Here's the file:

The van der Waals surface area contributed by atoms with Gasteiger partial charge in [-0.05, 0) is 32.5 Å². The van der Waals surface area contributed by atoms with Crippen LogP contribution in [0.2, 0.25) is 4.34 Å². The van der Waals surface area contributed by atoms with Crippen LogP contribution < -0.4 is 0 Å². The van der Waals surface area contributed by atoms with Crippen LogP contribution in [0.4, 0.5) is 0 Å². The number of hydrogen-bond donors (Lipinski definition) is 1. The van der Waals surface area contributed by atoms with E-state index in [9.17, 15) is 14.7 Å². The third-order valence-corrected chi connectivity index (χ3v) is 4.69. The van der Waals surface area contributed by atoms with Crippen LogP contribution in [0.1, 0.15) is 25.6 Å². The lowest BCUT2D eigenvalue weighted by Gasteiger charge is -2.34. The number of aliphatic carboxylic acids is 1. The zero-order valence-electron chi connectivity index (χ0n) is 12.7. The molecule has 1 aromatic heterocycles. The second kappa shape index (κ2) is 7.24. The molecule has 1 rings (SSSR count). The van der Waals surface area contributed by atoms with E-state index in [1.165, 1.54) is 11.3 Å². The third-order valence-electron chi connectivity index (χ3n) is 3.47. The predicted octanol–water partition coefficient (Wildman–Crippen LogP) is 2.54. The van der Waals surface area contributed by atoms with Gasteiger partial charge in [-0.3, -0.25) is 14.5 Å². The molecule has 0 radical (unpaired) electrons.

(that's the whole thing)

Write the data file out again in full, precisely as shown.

The van der Waals surface area contributed by atoms with Gasteiger partial charge in [-0.05, 0) is 32.5 Å². The van der Waals surface area contributed by atoms with Crippen LogP contribution in [0.2, 0.25) is 4.34 Å². The van der Waals surface area contributed by atoms with Crippen LogP contribution < -0.4 is 0 Å². The van der Waals surface area contributed by atoms with Crippen LogP contribution in [0.4, 0.5) is 0 Å². The number of hydrogen-bond donors (Lipinski definition) is 1. The van der Waals surface area contributed by atoms with E-state index in [9.17, 15) is 14.7 Å². The third-order valence-corrected chi connectivity index (χ3v) is 4.69. The van der Waals surface area contributed by atoms with Crippen LogP contribution in [0.1, 0.15) is 25.6 Å². The lowest BCUT2D eigenvalue weighted by Gasteiger charge is -2.34. The number of aliphatic carboxylic acids is 1. The zero-order valence-electron chi connectivity index (χ0n) is 12.7. The molecule has 1 aromatic heterocycles. The second kappa shape index (κ2) is 7.24. The molecule has 1 rings (SSSR count). The van der Waals surface area contributed by atoms with E-state index in [1.165, 1.54) is 11.3 Å². The third-order valence-electron chi connectivity index (χ3n) is 3.47. The predicted octanol–water partition coefficient (Wildman–Crippen LogP) is 2.54. The van der Waals surface area contributed by atoms with Gasteiger partial charge in [-0.3, -0.25) is 14.5 Å². The molecule has 0 radical (unpaired) electrons.